802.11b/g
 
The legality and ethics of using an open access point is questionable, but
there is a liability issue as well. In most of the areas that I cover with
my network, there is a strong signal with SSID of NoDial.
Connecting to this will get you a DHCP address even, without a WEP or other
encryption key.
Until I know that you have connected and moved your mac address to a list
that authorizes your connection, all of your outbound packets will be sent
to http://64.123.108.28:80 This brings up a liability issue. If the
emergency communication van tech wastes 2 hrs trying to get hold of me, get
connected to the internet, or whatever, and $10M of houses burn down,
because they couldn't get to the fire department via a hacked VOIP solution,
then am I gonna get sued?
If they connect to my private home network that I intentionally left open,
and my custom made uber-hacker passive/aggressive firewall unleashes a
blackops virus that turns their laptops into bricks. Then what?
 
I guess, that by JohnnyO's example, if you come into my open door and try to
visit 

Re: [WISPA] recommendation for Client POE integrated radio for 802.11b/g

2007-01-01 Thread Scott Reed
Ah, but it does cost me the monthly fee.  And if you use it, it is 
because I paid the fee, not you. There, seems to me it is theft, you are 
using what I paid for without paying.


Pete Davis wrote:
I suppose that the only real difference is that you can drive up 
within a few hundred feet of any house with a unsecured wireless 
network, and get online without anyone knowing (or caring most of the 
time). Its more like walking up and getting a drink from your water 
hose in your yard than JohnnyO's analogy of using your wife. A sip of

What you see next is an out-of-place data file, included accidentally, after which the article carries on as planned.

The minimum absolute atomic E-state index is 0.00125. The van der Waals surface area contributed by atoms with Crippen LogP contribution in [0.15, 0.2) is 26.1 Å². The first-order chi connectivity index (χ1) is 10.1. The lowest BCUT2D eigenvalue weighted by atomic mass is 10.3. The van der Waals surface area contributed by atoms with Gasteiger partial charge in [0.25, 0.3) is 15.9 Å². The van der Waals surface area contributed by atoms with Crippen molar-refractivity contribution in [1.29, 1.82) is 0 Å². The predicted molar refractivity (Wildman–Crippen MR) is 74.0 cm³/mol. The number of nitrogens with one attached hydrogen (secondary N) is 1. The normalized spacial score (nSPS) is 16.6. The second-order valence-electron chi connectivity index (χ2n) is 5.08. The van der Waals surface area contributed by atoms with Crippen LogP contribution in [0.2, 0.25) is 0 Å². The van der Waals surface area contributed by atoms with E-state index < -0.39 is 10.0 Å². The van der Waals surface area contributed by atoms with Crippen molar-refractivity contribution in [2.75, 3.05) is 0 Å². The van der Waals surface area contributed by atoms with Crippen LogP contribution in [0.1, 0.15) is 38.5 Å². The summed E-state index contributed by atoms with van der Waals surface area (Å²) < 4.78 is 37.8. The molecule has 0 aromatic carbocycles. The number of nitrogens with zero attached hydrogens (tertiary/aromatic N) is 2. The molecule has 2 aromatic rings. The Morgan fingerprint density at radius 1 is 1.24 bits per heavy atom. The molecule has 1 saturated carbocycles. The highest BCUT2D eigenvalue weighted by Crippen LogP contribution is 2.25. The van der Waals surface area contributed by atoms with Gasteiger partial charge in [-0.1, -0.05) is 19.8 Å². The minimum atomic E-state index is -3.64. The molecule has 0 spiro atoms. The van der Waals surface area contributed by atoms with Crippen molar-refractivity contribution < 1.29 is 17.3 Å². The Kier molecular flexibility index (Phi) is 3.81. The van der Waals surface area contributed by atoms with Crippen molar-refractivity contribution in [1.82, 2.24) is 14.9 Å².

water from the hose or 5 minutes on your wireless router neither one 
significantly costs anyone.


While it is technically stealing it is hard to suggest that it costs 
the paying subscriber has sustained any monetary loss or any cost of 
real performance, internet speed, or water pressure. If his files on 
his PC were shared on his insecure WLAN, and you drove up and 
snooped/altered/deleted them, then it would seem that there is grounds 
for vandalism/business interruption, unauthorized information access, 
etc, etc.


If I walk up to your water hose, steal it, cut it, or run several 
hoses together and fill my 30,000 gallon pool, or stick it in your 
window and flood your house, then there is a problem, and a real 
issue, and a crime has been committed, since it legitimately costs you 
real money to remedy.


If I drive near your home, get on the internet, check my email, make a 
VOIP call, look up a stock price, or whatever, then I don't suspect 
anyone will complain, or know that I did it. It also won't cost you 
anything.


If I sit out there for hours downloading copyright violations (P2P) or 
cracking your file server, or send 10,000,000 spam messages getting 
your IP added to the RBL's, then there is a real issue.


An emergency communication plan that includes war driving to 
establish VOIP is akin to a fire department that plans to put out 
fires with a series of garden hoses and outside hose bibs instead of 
installing real fire hydrants.


As far as the legality of war driving, I am not sure that MOST war 
driving is catch-able convict-able or quantify-able (in the cost 
to the customer) or whatever.
Its also against the law to sample grapes at the grocery store. I 
don't do that, but I am sure that people have done that for years. I 
have never even heard of anyone getting in trouble for it. (war 
driving or grape sampling). I suppose that if you got greedy with 
either one, you would get your hand slapped.


Pete Davis
NoDial.net.



Rick Smith wrote:
ah yes, but then you would've had a cop knock on the front door, 
and ASK your permission to use the phone.   At which point, you

COULD say NO! and shut the door on them.  Or, you could let them
in, and tell them OK! here it is!

BUT...They wouldn't do the equivalent of walking up to your NID, 
plugging a butt set in and just dialing away...


If I, right now, drove up in front of your house, got out of my truck,
walked up to your Network panel that Verizon or the local phone co.
put there as their demarcation point, and plugged my butt set in
and got dial tone and dialed Hawaii to chat with someone at YOUR
expense, I could be found / shot / arrested / sued / what have you.

What's different with WiFi ?  Nothing but the excuses we allow people
to continue to make.

-Original Message-